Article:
Can You Get a DUI in Tampa Operating an Electric Scooter?

In warm weather cities like Tampa, mopeds and electric scooters are a popular way to get around – especially with electric scooters being publicly available as part of the city’s ride-sharing programs. But what happens when you have a few drinks and use an electric scooter to get home? You might be surprised to learn that you can get a scooter DUI in Tampa, and if you have a suspended license due to another DUI you may face more penalties if you’re caught using an electric scooter. Our team at Russo, Pelletier & Sullivan can help if you’re facing the murky waters of a scooter DUI in Hillsborough County.

Is an Electric Scooter a Vehicle in Florida?

There are a few reasons you can be arrested for a DUI when you’re on a scooter. First, it has to do with the definition of a vehicle in Florida. Florida Statutes section 306.003(75), defines a vehicle as every device, in, upon, or by which any person or property is transported or drawn upon on a highway, except devices used exclusively upon stationary rails or tracks.

Mopeds and motorized scooters can never be operated on a public street or highway, regardless of driver’s license status because they cannot be lawfully registered and assigned a tag due to the requirements of Florida Statute section 320.02(9) and the manufacturing safety standards of the federal “Motor Vehicle Safety Act.” (See the National Traffic and Motor Vehicle Safety Act of 1966.)

Let’s break this down further.

Motorized scooter (cannot be operated on a public street or highway) – is defined as any vehicle not having a seat or saddle for the use of the rider, designed to travel on not more than three wheels, and not capable of propelling the vehicle of a speed greater than 30 miles per hour on level ground, per Florida Statute section 316.003(82).

Moped (requires a driver’s license) – is defined as any vehicle with pedals to permit propulsion by human power, having a seat or saddle for the use of the rider and designed to travel on not more than three wheels; with a motor rated not in excess of two brake horsepower and not capable of propelling the vehicle greater than 30 miles per hour level ground; and with a power-drive system that functions directly or automatically without clutching or shifting gears by the operator after the drive system is engaged. If an internal combustion engine is used, the displacement may not exceed 50 cubic centimeters, per Florida Statutes 316.003(77).

How Can You Get a DUI on an Electric Scooter?

Why does it matter if an electric scooter is legally a vehicle? Because in Florida, you can be found guilty of a DUI if you are found to be operating a vehicle with BAC of .08 or higher. Notice the term is not “found guilty of operating a car” but a vehicle of any kind. If convicted, you could face the same punishment as if you had been caught driving a car.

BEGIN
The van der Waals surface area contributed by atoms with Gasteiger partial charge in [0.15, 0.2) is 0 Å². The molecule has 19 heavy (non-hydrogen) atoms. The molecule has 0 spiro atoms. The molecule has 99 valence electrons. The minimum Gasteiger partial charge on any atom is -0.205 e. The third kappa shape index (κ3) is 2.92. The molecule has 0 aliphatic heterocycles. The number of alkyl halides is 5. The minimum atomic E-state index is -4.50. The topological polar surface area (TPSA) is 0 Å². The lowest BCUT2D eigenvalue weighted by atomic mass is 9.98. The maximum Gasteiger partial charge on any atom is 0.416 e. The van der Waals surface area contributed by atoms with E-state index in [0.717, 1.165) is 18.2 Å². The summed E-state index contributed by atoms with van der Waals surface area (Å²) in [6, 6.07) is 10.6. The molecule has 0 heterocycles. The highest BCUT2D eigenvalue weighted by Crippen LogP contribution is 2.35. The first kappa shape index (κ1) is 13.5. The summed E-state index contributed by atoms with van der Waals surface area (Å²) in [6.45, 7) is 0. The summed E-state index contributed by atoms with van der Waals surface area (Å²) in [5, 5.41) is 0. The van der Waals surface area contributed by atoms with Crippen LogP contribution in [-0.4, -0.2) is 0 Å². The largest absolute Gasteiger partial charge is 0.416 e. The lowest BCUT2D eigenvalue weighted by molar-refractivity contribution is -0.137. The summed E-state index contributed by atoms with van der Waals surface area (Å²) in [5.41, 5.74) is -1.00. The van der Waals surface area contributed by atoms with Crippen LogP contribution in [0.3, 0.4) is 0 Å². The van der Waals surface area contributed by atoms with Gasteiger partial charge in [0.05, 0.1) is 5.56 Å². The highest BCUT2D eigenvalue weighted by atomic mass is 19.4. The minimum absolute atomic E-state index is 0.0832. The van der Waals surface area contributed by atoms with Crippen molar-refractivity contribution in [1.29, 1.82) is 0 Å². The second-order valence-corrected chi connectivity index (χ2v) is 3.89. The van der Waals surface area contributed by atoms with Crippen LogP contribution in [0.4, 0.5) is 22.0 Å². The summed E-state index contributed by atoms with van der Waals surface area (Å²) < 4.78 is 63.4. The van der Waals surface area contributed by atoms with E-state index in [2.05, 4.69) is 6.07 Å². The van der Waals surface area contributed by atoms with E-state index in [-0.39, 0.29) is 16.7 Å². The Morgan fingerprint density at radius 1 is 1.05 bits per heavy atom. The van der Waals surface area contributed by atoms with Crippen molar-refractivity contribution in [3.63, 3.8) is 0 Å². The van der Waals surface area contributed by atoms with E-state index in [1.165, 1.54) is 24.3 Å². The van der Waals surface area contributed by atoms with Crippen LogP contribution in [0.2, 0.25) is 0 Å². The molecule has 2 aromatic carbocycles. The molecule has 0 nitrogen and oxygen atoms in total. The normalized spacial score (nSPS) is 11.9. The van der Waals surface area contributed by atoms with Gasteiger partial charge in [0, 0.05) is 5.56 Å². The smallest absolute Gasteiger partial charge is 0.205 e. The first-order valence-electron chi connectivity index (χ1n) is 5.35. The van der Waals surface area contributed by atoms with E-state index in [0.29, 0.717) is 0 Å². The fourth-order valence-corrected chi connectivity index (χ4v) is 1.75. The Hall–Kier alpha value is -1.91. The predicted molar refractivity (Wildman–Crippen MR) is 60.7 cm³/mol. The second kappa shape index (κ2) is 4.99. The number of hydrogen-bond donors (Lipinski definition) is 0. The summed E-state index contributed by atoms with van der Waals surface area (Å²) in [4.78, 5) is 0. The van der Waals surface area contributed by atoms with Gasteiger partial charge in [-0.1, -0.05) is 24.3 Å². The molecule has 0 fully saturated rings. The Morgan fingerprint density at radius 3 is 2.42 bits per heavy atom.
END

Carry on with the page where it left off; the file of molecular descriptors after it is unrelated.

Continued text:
Further, just because a scooter may not be able to drive on the street does not mean you don’t need a license to operate it, which means if you’re driving an electric scooter but have a suspended driver’s license due to a previous DUI, you may still find yourself in hot water (especially if illegally operating the scooter on the street). Pursuant to Florida Statutes 322.01(26) and 322.03(1), if you operate any motor vehicle on the public streets or highways of Florida, you must have a driver’s license. You can be charged with a scooter DUI in Hillsborough County if you’re operating a vehicle without a license and have been drinking.

Scooter DUI in Tampa? We Can Help.

A Tampa scooter DUI can be complicated, which is why you should call Russo, Pelletier & Sullivan today. Our team of attorneys handles complex and unique DUI situations, including scooter DUI in Hillsborough County. Give us a call today to find out how we can help.

Request a FREE consultation today by giving us a call at (727) 578-0303, or submitting our consultation request form.

Disclaimer: The information contained in this article is for general educational information only. This information does not constitute legal advice, is not intended to constitute legal advice, nor should it be relied upon as legal advice for your specific factual pattern or situation.

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